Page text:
Since The Simpsons premiere in 1989, Hank Azaria (The Simpsons, Brockmire) has lent his voice to the most characters in the show’s storied history including the bartender Moe, Chief Wiggum, Comic Book Guy and, most controversially, Kwik-E-Mart proprietor Apu Nahasapeemapetilon. While Azaria had voiced other non-white characters on the long-running Fox animated series – such as Carl Carlson, who has since been replaced by Alex Désert (Better Things, The Flash) – Apu was seen as particularly egregious, standing as a monolith of racist Indian stereotypes in a sea of otherwise sparse representation. Azaria, who once laughed-off such criticisms, alongside The Simpsons creator Matt Groening (Futurama), finally issued an apology for his contribution to the role on Monday’s episode of Dax Sheppard’s (Idiocracy, Bless This Mess) podcast Armchair Expert.
— Armchair Expert Podcast (@ArmchairExpPod) April 12, 2021
“I realised I have had a date with destiny with this thing for 31 years,” Azaria admitted on the podcast, via BBC. The actor had first furloughed this date with destiny in 2017, when he a Groening came to the defense of the character after Hari Kondabolu’s documentary The Problem with Apu how The Simpsons character’s impact on the Indian-American community.
While Azaria referred to himself as being “cancelled”, for lack of a better word, in wake of the documentary, he admitted he was not yet ready to accept the legitimate issues raised by Kondabolu and the interview subjects of his film, via CNN. To be clear, Azaria used the word cancelled only to refer to the blow-back he received, as the documentary had no direct impact on his ability to continue playing Apu and other non-white characters on The Simpsons. In fact, Azaria only stepped down from the roles of his non-white characters a year ago, a decision he reached of his own volition.
While Azaria’s former character Carlson has since been replaced with a Black voice actor, as has the character of Dr. Hibbert, BBC reports that “Apu is currently sidelined while another actor is found to play him.” The soul-searching process that brought Azaria to accept the “structural racism” inherent to Apu’s character has also made the actor an advocate for representative voice casts in animation in general, via BBC. “I have people say to me, ‘Oh does this mean you can’t play Wiggum because you’re not a real cop?’ That’s just ridiculous,” Azaria responded to people trying to defend his role as Apu “if it’s a character of colour, there’s not the same level of opportunity there […] let’s not take away jobs from people who don’t have enough” (BBC).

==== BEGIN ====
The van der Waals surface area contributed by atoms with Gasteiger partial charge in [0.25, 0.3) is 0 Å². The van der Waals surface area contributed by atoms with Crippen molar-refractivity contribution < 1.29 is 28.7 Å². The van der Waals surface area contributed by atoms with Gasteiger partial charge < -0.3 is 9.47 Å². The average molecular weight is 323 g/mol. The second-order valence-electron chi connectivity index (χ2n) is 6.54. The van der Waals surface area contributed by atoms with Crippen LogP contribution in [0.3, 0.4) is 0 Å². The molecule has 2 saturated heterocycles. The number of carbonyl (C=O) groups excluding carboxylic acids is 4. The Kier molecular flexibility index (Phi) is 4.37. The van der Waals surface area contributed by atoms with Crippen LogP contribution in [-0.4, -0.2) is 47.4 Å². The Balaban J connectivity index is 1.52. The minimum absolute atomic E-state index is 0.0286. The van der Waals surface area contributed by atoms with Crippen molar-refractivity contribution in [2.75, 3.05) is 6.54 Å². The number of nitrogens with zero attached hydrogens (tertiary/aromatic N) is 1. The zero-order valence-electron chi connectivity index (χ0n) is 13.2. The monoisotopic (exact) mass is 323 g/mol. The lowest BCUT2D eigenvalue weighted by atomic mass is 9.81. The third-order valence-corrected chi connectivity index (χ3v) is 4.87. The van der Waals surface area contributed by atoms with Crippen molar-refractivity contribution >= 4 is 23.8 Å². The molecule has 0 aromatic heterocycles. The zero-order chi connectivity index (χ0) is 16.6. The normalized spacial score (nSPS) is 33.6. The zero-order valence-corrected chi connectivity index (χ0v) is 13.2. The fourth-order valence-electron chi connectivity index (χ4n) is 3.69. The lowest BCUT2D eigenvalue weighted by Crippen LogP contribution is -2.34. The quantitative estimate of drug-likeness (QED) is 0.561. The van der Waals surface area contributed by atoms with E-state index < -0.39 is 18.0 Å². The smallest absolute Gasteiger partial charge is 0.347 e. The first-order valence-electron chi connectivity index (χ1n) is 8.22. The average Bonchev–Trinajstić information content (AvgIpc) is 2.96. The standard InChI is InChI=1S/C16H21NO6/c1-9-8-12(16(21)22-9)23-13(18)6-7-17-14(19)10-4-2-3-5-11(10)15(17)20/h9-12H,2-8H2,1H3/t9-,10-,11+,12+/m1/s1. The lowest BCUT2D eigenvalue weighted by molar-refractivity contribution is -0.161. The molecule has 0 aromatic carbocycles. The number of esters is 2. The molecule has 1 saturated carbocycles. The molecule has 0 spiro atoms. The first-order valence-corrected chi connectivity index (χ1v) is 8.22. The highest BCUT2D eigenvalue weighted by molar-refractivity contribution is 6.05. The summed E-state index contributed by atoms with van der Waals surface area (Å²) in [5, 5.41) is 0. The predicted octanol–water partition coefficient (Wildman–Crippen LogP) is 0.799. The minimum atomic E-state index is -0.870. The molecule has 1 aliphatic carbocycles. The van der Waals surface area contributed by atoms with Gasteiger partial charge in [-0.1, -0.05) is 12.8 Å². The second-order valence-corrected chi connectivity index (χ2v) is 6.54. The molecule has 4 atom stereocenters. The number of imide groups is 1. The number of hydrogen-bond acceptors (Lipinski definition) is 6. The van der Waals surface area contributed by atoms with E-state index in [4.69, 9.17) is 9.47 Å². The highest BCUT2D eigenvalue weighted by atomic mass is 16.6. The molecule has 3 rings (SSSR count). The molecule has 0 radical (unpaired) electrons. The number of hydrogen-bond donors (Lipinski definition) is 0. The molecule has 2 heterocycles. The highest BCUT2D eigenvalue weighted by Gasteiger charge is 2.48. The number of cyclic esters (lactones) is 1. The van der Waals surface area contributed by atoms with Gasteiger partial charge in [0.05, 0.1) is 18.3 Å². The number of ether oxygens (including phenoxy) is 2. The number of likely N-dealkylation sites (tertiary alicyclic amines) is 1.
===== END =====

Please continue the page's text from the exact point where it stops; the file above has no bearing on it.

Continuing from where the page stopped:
On the Armchair Expert podcast, Azaria personally apologized to co-host Monica Padman and further expressed a desire to apologize “to every single Indian person in this country” (BBC). Azaria further acknowledged that this apology was a form a personal responsibility, and that people in the Indian community were under no obligation to accept it. “It’s not about congratulating me for the response because I’m a big part in creating the problem to begin with,” Azaria emphasized on the podcast, via CNN.
— Hari Kondabolu (@harikondabolu) April 12, 2021
While some certainly have not accepted Azaria’s apology, feeling it comes more than a-little-too-late, others are relieved to see Azaria finally acknowledging the racism of Apu’s character. Kondabolu, who’s documentary first gave mainstream attention to the inherent issues embedded in Apu’s character, expressed his respect for Azaria’s ability to “learn & grow” on Twitter.
The long-term impacts of Apu can still be felt on the Indian-American community, as Azaria recently recounted a conversation he had with a 17-year-old Indian boy who had never seen an episode of The Simpsons but had heard the name Apu be used as a slur, via BBC. Aziz Ansari (Parks and Recreation) observed the lasting impacts characters such as Apu have had on Indian actors and entertainers in a 2015 episode of his possibly-returning Netflix dramedy Master of None entitled “Indians on TV”, which featured a clip from The Simpsons in its opening sequence.
Azaria’s apology and advocacy for actors of color to be included in animation comes at a time when multiple animated series are facing a similar reckoning with structural racism. Over the summer Jenny Slate (Zootopia, Bob’s Burgers) stepped down from the role of Missy Foreman-Greenwald on Big Mouth – issuing and apology on social media – and was subsequently replaced by writer and comedian Ayo Edebiri (Sunnyside). Actor Mike Henry (The Cleveland Show, The Orville) likewise stepped down from the role of Cleveland Brown on Family Guy and was replaced by Arif Zahir (Eraser).
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Azaria argues that steps like these not only provide jobs for actors of color, who are met with less opportunity in the entertainment industry overall, but that “it’s more authentic, they might also bring their experience of their culture to it” (BBC). Having more representation in all departments of television production may help prevent characters who perpetuate harmful or demeaning stereotypes from making it to air in the first place.